Ag producers seek info on leasing water rights as Colorado population booms

About two-thirds of those holding agricultural water rights in Colorado are interested in learning more about temporarily leasing their water for municipal, industrial, recreational, environmental or other uses, according to a report released Thursday by the Colorado Cattlemen’s Association.

The report summarized the results of a survey of 250 ag producers.

The association’s Ag Water NetWORK initiated the survey, which was conducted to better understand the interests, concerns and perspectives about leasing water rights.

As background, the state water plan, released in November 2015, estimates Colorado’s population of 5.4 million could nearly double to 10 million by 2050. The plan estimates that the increased demand for water could result in the loss of as much as one-fourth of Colorado’s irrigated agricultural land through the purchase and transfer of water rights from agriculture to urban areas.

To minimize “buying and drying” of irrigated farmland, the water plan emphasizes water conservation, increased storage and temporarily leasing ag water as the means for closing the projected water supply/demand gap.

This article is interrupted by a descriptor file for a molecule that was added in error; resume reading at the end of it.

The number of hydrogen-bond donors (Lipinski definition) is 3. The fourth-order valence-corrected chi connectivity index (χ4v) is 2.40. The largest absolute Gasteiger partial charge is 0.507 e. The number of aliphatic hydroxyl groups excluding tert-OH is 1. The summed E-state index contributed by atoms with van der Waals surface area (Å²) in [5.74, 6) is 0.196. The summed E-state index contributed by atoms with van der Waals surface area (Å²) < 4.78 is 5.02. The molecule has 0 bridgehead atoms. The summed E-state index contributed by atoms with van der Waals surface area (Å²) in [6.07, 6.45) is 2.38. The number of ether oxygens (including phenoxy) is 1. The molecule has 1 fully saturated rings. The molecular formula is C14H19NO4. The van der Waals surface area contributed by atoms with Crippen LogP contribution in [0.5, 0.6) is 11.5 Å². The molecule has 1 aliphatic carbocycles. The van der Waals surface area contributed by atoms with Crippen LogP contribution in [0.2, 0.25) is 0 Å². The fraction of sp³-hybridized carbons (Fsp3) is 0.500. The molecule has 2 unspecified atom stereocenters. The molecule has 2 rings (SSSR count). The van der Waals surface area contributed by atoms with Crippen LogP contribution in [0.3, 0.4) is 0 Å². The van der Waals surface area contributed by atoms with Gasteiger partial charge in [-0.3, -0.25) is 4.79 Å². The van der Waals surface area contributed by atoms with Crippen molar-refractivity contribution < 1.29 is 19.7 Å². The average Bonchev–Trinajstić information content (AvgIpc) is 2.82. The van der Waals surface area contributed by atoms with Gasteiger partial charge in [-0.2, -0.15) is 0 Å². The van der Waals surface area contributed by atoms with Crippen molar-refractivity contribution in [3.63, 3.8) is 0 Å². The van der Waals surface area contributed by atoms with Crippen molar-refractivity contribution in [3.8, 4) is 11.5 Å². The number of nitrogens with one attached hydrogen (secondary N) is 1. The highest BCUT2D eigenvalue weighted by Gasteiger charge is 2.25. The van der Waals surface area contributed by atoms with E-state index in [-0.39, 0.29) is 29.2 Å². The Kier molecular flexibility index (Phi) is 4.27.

The survey also found:

• Income diversification was seen as the greatest potential advantage of leasing water;

• Reduced total delivery was preferred over rotational reduced irrigation as a means of generating water for leasing;

• There is concern that ag water rights could be put in jeopardy if they are leased for other uses;

• Acceptable lease rates will vary with location;

• Ag producers expressed concern about the impact of temporary reduced irrigation on soil quality;

• Given a choice, respondents preferred leasing their water rights over selling by a 20 to 1 margin;

• And more research is needed on cropping system and soil quality under reduced irrigation.

The full report, titled “2016 Ag Water Right Holder Survey Results,” is available online.